“PVs can be included in new housing developments as a new marketing ploy. Such projects can gain developers a niche market as well as add value to the property,” says the technical adviser to the Malaysia Energy Centre.
He believes the cost of photovoltaic (PV) systems would not be felt since it would have been added to the total property price.
But while the private sector mulls over the idea of solar townships, the Energy, Water and Communications Ministry is moving ahead to incite interest in the renewable energy.
Next year, it will launch a programme, Suria 1000, which gives the public the rare opportunity of generating their own solar power. Based on similar projects in Europe and Japan, the project will offer building-integrated PV (BIPV) systems at discounted prices to make the technology accessible and affordable for the public.
People have to bid for the systems, however, because they are limited in numbers. Bidding will start at 25% of the capital price, which is about RM25,000 for a 1 kilowatt (kW) system. A 2kW or 3kW system is typically needed for an average household. The starting bid will be raised annually, to encourage public participation early on in the project. For the first of the four-year project, BIPV systems with a total capacity of 1,000kW will be offered.
Suria 1000 is part of the ministry’s five-year RM100mil Malaysia Building Integrated Photovoltaic (MBIPV) project to develop the local solar energy market, launched yesterday. The Malaysia Energy Centre is implementing the project on behalf of the ministry.
“The key objective is to reduce the long-term cost of BIPV technology. This cost reduction will lead to sustainable and widespread use of BIPV, which will ultimately avoid greenhouse gas emissions,” says Ahmad Hadri.
The project will promote BIPV technology – which covers PV that can be incorporated into building structures such as the roofs, façades, walls, windows and shades – instead of the traditional mounted solar PV.
Partially funded by the United Nations Development Programme/ Global Environment Facility, the MBIPV will include training workshops to build up awareness of solar energy, promote a local PV industry and build up expertise in BIPV technology. Laws and policies that encourage BIPV development will also be addressed.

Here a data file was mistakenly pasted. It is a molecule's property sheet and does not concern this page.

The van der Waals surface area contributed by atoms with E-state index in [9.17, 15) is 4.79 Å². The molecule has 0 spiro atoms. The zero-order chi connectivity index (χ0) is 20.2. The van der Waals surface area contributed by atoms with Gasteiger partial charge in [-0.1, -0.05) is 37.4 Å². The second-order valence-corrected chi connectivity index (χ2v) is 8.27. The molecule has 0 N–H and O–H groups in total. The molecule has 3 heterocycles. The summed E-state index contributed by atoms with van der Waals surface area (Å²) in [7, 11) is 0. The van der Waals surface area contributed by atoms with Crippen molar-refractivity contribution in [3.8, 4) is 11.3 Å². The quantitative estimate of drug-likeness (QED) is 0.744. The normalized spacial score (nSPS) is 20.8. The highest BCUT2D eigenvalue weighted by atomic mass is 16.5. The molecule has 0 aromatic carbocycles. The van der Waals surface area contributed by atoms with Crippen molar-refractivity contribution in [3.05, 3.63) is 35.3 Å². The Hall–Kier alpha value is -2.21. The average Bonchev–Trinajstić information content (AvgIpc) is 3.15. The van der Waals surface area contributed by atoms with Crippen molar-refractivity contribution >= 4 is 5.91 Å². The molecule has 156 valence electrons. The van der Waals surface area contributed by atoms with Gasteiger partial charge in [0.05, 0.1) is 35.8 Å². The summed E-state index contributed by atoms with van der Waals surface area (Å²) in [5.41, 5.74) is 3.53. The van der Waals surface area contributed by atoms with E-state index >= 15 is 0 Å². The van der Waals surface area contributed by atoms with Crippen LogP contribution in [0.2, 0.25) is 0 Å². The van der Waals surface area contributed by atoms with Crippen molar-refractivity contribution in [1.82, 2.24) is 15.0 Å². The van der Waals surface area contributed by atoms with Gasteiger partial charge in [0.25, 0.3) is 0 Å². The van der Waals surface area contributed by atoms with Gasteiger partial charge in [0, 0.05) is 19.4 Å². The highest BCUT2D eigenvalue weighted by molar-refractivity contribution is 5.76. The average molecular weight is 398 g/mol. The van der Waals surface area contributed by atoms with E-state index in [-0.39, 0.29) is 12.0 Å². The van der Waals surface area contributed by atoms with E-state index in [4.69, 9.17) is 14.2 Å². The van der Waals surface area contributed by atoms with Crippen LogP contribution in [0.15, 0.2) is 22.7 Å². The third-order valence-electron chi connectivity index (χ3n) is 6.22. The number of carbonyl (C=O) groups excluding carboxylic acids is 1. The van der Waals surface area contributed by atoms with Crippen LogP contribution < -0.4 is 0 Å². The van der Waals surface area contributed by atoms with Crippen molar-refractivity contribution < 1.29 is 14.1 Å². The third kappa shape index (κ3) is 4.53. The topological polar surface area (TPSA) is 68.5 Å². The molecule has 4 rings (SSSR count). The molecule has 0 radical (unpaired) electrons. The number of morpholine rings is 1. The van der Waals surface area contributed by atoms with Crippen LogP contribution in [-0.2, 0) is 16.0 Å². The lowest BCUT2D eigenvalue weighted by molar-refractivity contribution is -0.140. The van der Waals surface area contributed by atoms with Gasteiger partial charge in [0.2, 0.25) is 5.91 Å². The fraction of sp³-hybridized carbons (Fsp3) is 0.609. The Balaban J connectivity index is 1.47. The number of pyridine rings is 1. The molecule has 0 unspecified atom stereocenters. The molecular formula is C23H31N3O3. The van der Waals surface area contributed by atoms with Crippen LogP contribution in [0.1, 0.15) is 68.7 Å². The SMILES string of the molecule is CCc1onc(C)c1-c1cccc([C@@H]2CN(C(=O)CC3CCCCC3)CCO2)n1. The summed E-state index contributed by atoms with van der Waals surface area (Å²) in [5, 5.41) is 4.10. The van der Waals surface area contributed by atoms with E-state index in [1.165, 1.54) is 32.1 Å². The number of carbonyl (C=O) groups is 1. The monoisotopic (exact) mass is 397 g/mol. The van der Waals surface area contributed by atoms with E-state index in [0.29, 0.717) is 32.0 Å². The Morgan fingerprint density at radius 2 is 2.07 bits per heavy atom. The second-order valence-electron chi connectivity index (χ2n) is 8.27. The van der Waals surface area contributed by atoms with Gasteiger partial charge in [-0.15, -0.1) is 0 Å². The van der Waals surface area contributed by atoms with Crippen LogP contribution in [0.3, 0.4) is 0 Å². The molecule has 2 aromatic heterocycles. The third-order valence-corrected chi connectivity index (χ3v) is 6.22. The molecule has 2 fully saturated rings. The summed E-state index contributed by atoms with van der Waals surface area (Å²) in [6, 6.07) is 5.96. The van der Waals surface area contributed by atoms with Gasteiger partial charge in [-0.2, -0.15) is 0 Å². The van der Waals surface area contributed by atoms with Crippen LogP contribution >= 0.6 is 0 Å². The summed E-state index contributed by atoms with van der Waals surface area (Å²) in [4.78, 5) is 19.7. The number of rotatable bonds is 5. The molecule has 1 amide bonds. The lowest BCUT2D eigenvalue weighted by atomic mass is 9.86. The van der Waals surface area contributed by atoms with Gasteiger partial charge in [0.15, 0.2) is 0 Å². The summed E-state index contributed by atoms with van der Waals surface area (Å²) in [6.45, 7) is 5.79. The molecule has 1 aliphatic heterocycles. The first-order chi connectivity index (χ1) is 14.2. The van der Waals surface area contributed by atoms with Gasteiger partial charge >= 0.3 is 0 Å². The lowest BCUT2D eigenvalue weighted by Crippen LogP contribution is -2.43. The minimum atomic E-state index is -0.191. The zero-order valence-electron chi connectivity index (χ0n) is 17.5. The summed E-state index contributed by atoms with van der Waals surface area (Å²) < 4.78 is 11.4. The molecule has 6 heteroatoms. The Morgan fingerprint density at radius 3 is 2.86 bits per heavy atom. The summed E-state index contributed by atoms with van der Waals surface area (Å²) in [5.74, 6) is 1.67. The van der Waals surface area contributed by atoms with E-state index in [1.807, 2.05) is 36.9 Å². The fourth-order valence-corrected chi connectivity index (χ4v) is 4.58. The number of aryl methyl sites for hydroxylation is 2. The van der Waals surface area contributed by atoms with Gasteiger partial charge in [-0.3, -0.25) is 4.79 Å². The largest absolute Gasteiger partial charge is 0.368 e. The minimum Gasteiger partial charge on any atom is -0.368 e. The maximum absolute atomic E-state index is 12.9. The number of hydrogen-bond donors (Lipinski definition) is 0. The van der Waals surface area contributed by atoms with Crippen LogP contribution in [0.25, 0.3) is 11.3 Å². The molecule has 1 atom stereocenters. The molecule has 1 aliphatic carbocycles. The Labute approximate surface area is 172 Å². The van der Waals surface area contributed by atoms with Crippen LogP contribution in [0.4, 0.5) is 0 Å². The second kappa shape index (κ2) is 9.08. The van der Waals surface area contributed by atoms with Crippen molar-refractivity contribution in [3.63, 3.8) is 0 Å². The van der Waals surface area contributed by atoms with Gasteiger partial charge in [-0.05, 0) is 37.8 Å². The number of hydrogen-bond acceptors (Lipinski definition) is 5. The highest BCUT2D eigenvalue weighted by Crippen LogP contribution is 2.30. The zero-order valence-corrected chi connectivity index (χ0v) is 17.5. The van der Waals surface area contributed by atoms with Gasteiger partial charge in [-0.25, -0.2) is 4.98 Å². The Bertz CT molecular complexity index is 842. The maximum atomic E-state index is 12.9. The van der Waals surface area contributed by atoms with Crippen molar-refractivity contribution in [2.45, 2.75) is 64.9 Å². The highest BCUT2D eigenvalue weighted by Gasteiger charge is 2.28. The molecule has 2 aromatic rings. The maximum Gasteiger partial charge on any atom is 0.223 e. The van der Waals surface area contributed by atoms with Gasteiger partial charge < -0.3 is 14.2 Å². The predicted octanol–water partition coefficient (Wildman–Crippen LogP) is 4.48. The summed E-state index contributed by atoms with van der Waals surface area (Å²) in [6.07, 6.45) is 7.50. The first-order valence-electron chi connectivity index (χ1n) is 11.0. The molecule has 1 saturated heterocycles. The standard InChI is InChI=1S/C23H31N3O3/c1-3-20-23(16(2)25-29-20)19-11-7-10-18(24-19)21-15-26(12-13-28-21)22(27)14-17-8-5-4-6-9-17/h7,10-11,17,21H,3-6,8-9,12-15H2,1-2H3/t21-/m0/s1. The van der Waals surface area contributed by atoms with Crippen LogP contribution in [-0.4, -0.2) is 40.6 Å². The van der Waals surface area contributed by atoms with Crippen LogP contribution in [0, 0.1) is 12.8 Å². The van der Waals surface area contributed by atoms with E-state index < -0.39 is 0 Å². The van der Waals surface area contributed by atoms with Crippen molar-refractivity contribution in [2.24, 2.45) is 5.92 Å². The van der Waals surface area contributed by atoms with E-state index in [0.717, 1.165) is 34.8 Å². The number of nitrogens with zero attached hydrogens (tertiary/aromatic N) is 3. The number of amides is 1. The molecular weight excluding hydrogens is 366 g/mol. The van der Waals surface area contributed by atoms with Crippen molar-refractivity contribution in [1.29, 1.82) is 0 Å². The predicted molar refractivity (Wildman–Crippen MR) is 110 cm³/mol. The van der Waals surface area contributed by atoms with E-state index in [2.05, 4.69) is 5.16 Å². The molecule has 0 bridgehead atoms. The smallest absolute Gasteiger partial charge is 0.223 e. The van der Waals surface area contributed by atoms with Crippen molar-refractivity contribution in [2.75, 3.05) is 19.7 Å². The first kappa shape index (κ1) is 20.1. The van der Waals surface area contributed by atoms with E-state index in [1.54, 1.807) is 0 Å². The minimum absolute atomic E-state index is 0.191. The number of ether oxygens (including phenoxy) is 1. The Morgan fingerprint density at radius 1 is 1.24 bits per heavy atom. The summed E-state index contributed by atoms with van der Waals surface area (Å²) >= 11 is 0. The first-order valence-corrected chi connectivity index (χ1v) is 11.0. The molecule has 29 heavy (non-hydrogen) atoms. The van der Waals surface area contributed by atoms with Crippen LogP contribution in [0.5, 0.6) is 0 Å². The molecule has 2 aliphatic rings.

Several facilities – one is the new Malaysia Energy Centre building – will incorporate BIPV technology to serve as showcase sites.
By 2010, a minimum of 1.5 megawatt (MW) of solar energy would have been added to the grid. Presently, PV installations in rural areas have a capacity of 2.5MW, while urban installations have 500kW connected to the grid.
Households participating in Suria 1000 will use the solar energy directly, and any excess will be fed into the electricity grid and sold to Tenaga Nasional Berhad – a system known as “net metering.” This differs from Germany’s “feed-in” approach, where all the solar power is fed to the grid.
Ahmad Hadri says the feed-in system could not be implemented here because of low tariffs. In Germany, energy producers are paid tariffs that are higher than the normal electricity price.
However, he believes the feed-in system should eventually be introduced here as it has boosted the PV sector in many countries. These countries also have various fiscal incentives to boost the solar market, some of which can be adapted to suit local conditions.
In Spain, building developers who include PV in their buildings can offset up to 95% of the construction tax while for consumers, 10% of the investment cost of PV systems is tax deductible.
When Japan started its 70,000 Roofs programme in 1994, it subsidised 50% of the cost of PV systems.
The subsidies stopped in 1997 with the introduction of feed-in tariffs but low interest rate on loans for PV products have made private investment affordable.
In this fire station in the Netherlands, transparent photovoltaic modules not only form the shell of the building, but also enhances its architecture. Highly visible use of PV technology in such public facilities will boost public awareness and confidence in solar energy.
Building design can be enhanced by incorporating photovoltaic modules into the building shell and facade, such as seen here in the Solar Information Centre in Freiburg, Germany.
July 30th, 2005, 07:08 PM
that also means daylight lightings of buildings should also change, we can use sunlight to light up the interior. instead of hours of electricity running at increasingly costly rates,